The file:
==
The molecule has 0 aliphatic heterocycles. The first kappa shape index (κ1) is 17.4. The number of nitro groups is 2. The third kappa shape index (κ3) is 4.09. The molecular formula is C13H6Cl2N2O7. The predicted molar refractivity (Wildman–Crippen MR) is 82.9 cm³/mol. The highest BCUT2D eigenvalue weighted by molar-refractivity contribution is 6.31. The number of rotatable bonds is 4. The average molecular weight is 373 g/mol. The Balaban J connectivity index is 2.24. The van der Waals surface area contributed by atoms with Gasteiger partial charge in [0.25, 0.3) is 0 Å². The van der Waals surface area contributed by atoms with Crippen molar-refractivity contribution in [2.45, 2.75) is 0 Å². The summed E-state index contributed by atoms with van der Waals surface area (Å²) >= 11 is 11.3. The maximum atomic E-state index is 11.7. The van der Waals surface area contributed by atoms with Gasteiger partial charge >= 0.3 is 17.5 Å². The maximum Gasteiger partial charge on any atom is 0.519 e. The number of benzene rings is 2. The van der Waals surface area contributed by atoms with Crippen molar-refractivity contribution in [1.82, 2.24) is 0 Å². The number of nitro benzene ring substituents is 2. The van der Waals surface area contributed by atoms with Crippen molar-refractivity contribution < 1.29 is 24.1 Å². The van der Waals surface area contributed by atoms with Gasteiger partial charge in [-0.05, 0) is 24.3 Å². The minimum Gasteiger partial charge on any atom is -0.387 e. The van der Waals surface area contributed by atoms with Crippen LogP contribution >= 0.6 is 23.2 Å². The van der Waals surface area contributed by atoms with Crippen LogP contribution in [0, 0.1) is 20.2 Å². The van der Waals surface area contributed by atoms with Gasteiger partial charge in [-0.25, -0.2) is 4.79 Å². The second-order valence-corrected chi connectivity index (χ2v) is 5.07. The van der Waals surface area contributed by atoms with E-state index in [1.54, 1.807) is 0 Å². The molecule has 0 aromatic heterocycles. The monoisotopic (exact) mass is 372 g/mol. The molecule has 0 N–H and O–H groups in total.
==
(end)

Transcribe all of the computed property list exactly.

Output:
The molecule has 0 aliphatic heterocycles. The first kappa shape index (κ1) is 17.4. The number of nitro groups is 2. The third kappa shape index (κ3) is 4.09. The molecular formula is C13H6Cl2N2O7. The predicted molar refractivity (Wildman–Crippen MR) is 82.9 cm³/mol. The highest BCUT2D eigenvalue weighted by molar-refractivity contribution is 6.31. The number of rotatable bonds is 4. The average molecular weight is 373 g/mol. The Balaban J connectivity index is 2.24. The van der Waals surface area contributed by atoms with Gasteiger partial charge in [0.25, 0.3) is 0 Å². The van der Waals surface area contributed by atoms with Crippen molar-refractivity contribution in [2.45, 2.75) is 0 Å². The summed E-state index contributed by atoms with van der Waals surface area (Å²) >= 11 is 11.3. The maximum atomic E-state index is 11.7. The van der Waals surface area contributed by atoms with Gasteiger partial charge >= 0.3 is 17.5 Å². The maximum Gasteiger partial charge on any atom is 0.519 e. The number of benzene rings is 2. The van der Waals surface area contributed by atoms with Crippen molar-refractivity contribution in [1.82, 2.24) is 0 Å². The number of nitro benzene ring substituents is 2. The van der Waals surface area contributed by atoms with Crippen molar-refractivity contribution < 1.29 is 24.1 Å². The van der Waals surface area contributed by atoms with Gasteiger partial charge in [-0.05, 0) is 24.3 Å². The minimum Gasteiger partial charge on any atom is -0.387 e. The van der Waals surface area contributed by atoms with Crippen LogP contribution >= 0.6 is 23.2 Å². The van der Waals surface area contributed by atoms with Crippen LogP contribution in [0, 0.1) is 20.2 Å². The van der Waals surface area contributed by atoms with Gasteiger partial charge in [-0.25, -0.2) is 4.79 Å². The second-order valence-corrected chi connectivity index (χ2v) is 5.07. The van der Waals surface area contributed by atoms with E-state index in [1.54, 1.807) is 0 Å². The molecule has 0 aromatic heterocycles. The monoisotopic (exact) mass is 372 g/mol. The molecule has 0 N–H and O–H groups in total.